In 2008, he was appointed Academic Adviser to the Arcadia Project at Cambridge University Library.[9] This was a project, sponsored by the Arcadia Fund, to explore the role of the academic library in a digital age. The project ran from 2008 to 2012 and supported 19 Arcadia Fellows and their associated projects.

He was Vice-President of Wolfson College, Cambridge from 2011 to 2015.

Current research edit

In collaboration with Professor Sir Richard Evans and Dr David Runciman, Naughton is a Principal Investigator on a five-year research project on 'Conspiracy and Democracy' funded by the Leverhulme Trust.[10] He is also co-Director (with Professor David Runciman) of the 'Technology and Democracy' project in the Cambridge Centre for Digital Knowledge. [1] Both projects are based in CRASSH (the Centre for Research in the Arts, Social Sciences, and Humanities) at Cambridge University. Naughton is chair of the advisory board of Cambridge's Minderoo Centre for Technology and Democracy[11] Naughton is also a member of the Steering Group of the University's Strategic Research Initiative on Big Data.

Journalistic career edit

In the early 1970s, Naughton wrote for the political and cultural weekly, the New Statesman, mainly covering scientific issues.

Between 1982 and 1987 he was Television Critic of The Listener, a weekly magazine published by the BBC which ceased publication in 1991.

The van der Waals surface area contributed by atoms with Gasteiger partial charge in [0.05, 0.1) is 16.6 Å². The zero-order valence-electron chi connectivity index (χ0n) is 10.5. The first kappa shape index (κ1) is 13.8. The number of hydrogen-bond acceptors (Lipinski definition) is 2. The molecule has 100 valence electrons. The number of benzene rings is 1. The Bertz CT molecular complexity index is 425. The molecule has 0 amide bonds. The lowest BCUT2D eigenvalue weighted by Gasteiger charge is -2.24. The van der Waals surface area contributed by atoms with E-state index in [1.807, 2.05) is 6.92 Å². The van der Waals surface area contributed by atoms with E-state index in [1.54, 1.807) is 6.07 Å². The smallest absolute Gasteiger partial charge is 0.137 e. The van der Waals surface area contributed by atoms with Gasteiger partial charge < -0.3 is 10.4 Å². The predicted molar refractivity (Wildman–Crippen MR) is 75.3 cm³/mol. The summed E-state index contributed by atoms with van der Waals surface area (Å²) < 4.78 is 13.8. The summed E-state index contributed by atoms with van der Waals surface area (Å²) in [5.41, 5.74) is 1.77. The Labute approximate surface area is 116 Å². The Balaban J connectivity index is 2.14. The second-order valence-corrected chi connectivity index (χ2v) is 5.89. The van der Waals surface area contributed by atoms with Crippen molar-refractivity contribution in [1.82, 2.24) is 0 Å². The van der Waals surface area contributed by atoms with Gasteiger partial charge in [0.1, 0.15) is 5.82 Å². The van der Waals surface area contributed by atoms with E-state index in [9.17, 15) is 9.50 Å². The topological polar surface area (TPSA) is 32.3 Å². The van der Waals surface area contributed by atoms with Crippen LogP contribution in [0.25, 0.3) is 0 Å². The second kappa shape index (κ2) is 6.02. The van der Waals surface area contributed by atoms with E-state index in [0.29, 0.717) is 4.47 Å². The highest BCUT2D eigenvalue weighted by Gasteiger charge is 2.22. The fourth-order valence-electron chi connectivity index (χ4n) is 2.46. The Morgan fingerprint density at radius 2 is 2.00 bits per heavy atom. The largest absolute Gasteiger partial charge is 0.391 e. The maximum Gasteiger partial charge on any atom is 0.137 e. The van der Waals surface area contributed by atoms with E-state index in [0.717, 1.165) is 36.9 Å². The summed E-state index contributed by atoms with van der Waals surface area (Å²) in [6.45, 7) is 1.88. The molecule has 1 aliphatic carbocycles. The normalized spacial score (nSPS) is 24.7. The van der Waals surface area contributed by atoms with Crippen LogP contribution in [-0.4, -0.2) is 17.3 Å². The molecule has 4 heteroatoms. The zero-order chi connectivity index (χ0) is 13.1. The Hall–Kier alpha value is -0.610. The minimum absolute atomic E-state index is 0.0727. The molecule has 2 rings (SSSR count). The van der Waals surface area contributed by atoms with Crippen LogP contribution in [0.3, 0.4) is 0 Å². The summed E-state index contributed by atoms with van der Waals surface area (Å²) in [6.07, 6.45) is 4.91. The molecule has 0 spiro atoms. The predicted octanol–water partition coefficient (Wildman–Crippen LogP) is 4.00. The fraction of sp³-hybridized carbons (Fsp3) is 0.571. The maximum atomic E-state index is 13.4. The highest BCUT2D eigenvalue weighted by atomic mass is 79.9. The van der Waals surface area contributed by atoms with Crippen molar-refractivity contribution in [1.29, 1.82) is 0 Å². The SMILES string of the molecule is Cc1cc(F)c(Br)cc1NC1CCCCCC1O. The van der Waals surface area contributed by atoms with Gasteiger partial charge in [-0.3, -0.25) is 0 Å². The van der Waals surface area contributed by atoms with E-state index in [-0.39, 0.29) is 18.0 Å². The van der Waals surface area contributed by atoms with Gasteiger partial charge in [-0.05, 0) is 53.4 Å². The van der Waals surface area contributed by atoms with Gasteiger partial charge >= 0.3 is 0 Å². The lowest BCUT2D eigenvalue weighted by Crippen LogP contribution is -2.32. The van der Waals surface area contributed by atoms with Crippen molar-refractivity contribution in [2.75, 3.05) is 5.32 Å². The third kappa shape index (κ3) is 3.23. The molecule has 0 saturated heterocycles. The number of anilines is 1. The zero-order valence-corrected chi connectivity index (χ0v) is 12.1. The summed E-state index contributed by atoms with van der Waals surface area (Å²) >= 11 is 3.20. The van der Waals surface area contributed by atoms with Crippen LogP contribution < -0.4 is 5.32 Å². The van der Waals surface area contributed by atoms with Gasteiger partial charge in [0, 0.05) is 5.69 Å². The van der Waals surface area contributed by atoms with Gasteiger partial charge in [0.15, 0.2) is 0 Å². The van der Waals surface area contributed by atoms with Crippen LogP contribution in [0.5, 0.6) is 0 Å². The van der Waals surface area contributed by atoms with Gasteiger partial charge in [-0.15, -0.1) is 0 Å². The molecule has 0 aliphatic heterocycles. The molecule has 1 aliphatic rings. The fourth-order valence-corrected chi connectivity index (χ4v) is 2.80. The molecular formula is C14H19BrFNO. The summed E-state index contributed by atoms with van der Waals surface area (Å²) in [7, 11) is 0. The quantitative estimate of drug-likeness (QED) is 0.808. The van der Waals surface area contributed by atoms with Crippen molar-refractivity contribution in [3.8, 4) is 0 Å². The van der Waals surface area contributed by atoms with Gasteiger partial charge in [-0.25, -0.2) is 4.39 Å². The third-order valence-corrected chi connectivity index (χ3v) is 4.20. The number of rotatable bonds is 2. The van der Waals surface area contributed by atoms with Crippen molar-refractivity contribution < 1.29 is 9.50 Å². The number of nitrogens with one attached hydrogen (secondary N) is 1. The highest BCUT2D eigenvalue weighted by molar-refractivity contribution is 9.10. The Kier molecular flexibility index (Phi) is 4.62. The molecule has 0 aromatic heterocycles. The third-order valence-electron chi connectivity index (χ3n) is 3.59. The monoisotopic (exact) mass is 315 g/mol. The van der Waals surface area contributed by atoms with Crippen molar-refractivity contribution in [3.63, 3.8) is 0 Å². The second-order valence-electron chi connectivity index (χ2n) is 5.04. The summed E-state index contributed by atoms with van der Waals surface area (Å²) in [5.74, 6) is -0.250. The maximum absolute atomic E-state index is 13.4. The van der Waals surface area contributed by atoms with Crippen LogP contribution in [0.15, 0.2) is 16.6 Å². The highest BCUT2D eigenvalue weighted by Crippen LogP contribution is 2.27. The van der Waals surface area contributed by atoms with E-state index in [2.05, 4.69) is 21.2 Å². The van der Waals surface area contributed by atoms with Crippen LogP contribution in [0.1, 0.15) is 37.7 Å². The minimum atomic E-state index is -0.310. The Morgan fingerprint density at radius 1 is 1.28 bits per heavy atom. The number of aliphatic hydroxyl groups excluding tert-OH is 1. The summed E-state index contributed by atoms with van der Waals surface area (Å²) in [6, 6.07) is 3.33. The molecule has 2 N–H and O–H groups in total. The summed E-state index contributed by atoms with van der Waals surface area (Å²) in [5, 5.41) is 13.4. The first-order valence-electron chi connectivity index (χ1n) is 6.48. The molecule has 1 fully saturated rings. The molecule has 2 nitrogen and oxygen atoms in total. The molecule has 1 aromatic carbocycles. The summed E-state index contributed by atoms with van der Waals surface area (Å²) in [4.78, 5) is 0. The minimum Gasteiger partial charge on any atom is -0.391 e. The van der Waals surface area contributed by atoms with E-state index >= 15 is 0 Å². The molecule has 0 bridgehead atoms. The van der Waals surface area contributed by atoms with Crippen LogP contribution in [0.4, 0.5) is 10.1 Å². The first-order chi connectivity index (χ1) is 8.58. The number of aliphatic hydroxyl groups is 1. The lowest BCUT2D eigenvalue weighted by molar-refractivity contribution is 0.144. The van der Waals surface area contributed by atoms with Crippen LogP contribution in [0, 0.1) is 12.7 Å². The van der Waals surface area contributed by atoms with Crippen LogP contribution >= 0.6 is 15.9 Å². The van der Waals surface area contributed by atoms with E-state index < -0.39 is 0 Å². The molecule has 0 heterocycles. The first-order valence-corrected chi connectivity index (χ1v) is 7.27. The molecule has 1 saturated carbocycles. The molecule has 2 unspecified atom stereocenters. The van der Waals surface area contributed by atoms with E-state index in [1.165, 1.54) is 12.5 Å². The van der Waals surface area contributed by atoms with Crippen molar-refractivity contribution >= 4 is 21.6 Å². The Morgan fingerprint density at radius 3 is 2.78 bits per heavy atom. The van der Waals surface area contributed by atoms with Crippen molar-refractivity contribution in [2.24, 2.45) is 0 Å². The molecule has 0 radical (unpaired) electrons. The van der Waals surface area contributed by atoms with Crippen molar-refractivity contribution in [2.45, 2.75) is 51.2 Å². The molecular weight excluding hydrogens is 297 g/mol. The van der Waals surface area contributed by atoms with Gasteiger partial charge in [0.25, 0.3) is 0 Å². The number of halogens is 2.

In 1987 he succeeded the novelist Julian Barnes as Television Critic of the London Observer, and held that post until mid-1995. During that time he won the 'Critic of the Year' award three times. He now writes the Observer's 'Networker' column.[5]

Other activities edit

Naughton is a regular keynote speaker,[12] a blogger[13] and a photographer.[14]

Recent publications edit

Naughton's most recent book is From Gutenberg to Zuckerberg: What You Really Need to Know About the Internet[15] (Quercus Books, 2012).

An earlier book, A Brief History of the Future: Origins of the Internet,[16] is an account of the history of the network.

Notes edit

  1. ^ "CRASSH".
  2. ^ a b "Wolfson page". Archived from the original on 25 August 2012.
  3. ^ a b "Inaugural Lecture at the OU".
  4. ^ "A sample lecture at Cork". 2 December 2011.
  5. ^ a b "Networker Column at the Observer". The Guardian. London. 25 September 2009.
  6. ^ Naughton, J J (1981). "Theory and Practice in Systems Research". Journal of Applied Systems Analysis.
  7. ^ "OU 1980s history page". Archived from the original on 1 December 2018. Retrieved 30 December 2012.
  8. ^ "Wolfson Press Fellowships".
  9. ^ "Arcadia People". Archived from the original on 19 April 2013. Retrieved 30 December 2012.
  10. ^ "CRASSH project" (PDF). Archived from the original (PDF) on 14 December 2020. Retrieved 30 December 2012.
  11. ^
  12. ^ "The elusive technological future". YouTube.
  13. ^ "Memex".
  14. ^ "Flickr". 6 April 2023.
  15. ^ Naughton, John (2012). From Gutenberg to Zuckerberg: What You Really Need to Know About the Internet. Quercus Books. ISBN 9780857384263.
  16. ^ Naughton, John (2000). A Brief History of the Future: the origins of the Internet. London: Phoenix. ISBN 0-7538-1093-X.

External links edit